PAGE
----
Entrepreneurs need to be very well practiced in making these presentations and handling investor questions. Often you will only get one chance at this. If you do well, others will know. If you don’t, others will know. Go into these sessions loaded for bear having had a chance to practice on the firing range.
Boy, I want to be optimistic, but I have too many doubts. It’s not just me either. The subject of a lot of holiday party talk has been about the economy. Much of that is centered on the subject of job growth and the state of the US dollar.
Job growth now is stagnant at best. Unemployment is actually increasing when you discount the growth in short term government jobs that produce no economic growth and count the people who are no longer on the unemployment ledger. There are a lot of moving parts that are needed to put velocity back into the small business engine.
Until we get legislators in place that understand what we need, entrepreneurs will be fighting an uphill battle again in 2010.
I am no expert on monetary policy, but what I do see still frightens me.
If we were to have a balance sheet for the United States Company, it would show that we are bankrupt and have negative cash flow. These are all signs that lead me to continue to worry about a coming inflation, especially if we really put the TARP money into circulation.
The growth of our economy will come from the small business arena getting back on track. For 2010, entrepreneurs are going to have to continue to fight through the lack of effective legislative and administration support. Staying with the basics of survival is first and foremost:
The pros will tell you that this is the time to look for great investments at low prices. That is still true, but I suggest that you don’t go too far out on that limb with so much uncertainty and volatility in the economy.
We are often told that we just need to say no to a few things so that we don’t get ourselves over committed. After all, we cannot do everything our customers ask us, and we cannot go after every possible market. Some folks will ask if you are going to teach the team how to say no. Because if you don’t say no, you just keep adding more work to an already overloaded plan. Well, we just say no to that question. No, we are not going to teach people how to say no. We don’t think that is the question. Instead, we see the need to learn how to make choices.
If there is one issue that companies deal with frequently it is poorly constituted executive teams. As a result they are suffering from the lack of business and operational know-how. Here are some examples.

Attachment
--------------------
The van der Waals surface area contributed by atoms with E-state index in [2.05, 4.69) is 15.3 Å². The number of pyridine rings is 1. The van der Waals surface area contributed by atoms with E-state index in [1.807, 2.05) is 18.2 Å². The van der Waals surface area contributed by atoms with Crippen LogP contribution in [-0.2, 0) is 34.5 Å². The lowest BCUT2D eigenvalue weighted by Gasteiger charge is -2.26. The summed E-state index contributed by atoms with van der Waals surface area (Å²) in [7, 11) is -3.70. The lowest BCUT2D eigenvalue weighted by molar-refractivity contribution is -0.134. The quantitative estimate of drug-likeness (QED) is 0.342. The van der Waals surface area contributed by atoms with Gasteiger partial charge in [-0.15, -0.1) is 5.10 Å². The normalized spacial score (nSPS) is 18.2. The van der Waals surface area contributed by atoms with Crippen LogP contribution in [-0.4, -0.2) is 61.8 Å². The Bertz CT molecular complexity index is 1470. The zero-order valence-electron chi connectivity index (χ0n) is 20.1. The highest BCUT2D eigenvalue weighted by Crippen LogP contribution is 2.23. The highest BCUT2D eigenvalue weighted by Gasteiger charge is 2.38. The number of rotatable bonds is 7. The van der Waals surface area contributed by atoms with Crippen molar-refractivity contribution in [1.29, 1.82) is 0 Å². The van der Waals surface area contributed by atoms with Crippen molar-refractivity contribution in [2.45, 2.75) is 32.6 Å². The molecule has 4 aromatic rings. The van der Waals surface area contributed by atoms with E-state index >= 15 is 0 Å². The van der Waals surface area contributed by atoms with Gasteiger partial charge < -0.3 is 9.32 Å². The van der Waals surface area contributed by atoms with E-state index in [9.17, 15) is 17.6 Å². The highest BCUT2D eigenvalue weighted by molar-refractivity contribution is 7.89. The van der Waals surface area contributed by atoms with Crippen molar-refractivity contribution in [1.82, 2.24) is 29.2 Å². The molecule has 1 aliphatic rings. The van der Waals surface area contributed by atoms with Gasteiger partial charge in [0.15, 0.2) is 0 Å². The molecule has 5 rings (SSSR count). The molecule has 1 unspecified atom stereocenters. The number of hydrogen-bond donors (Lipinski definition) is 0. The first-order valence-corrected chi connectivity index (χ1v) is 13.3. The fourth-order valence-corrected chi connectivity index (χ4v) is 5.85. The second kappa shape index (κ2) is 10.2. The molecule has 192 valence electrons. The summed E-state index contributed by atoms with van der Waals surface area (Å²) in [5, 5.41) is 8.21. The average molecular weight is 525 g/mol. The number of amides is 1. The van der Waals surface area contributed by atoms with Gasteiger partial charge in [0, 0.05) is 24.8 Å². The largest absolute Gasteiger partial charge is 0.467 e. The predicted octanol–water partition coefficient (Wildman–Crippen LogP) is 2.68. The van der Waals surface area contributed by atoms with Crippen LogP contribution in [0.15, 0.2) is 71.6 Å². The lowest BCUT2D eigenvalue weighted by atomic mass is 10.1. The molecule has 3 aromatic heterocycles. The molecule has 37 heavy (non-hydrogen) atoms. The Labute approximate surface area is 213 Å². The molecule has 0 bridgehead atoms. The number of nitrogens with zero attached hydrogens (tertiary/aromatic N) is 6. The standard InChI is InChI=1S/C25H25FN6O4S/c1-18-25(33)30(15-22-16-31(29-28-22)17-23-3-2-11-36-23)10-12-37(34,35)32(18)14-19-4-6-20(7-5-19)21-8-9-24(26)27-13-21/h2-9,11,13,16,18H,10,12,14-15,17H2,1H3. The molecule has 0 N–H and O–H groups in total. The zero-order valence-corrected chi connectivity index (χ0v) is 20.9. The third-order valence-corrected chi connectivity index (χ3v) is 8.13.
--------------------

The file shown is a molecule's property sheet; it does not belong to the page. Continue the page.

The primary way this issue reveals itself is lack of sales; resulting in tremendous cash flow pressure. We recently worked with an emerging commercial hardware tool company that is being run by its founder. The product is unique and patented, and is ready for the market. It has been ready for two years, while the founder tried to sell the product through direct channels to large manufacturing companies. The company has burned over $1M in marketing programs and sales personnel. The problem has been that the founder has no sales experience, has taken the product through the wrong sales channel, and has hired sales people who do not have the knowledge or experience to sell to distributors. If the founder and the company’s board would have insured that the right marketing and sales executives were brought into the company at the time the product was ready, they would be in a very positive position today. In addition, a new CEO with successful business operations experience should have been brought into the company. Unfortunately, the company is nearly out of money, and may fail.
Without effective marketing programs, there won’t be enough leads to generate the correct number of sales. One of our clients has a very effective software product for managing high inventory turnover situations and reporting quantifiable results. It is sold through direct channels by knowledgeable manufacturing process sales people. The product has been on the market for eighteen months, but only four sales have been made. We discovered that the founder doesn’t really believe in marketing, and has been cold-calling prospects and getting very poor results. Going deeper, we found that the marketing message he was delivering was not effective in convincing a buyer who is solely interested in return on investment. If the founder had brought in a seasoned marketing executive who knows how to put a comprehensive sales lead generation program, there would have been the necessary number of qualified leads to generate sales.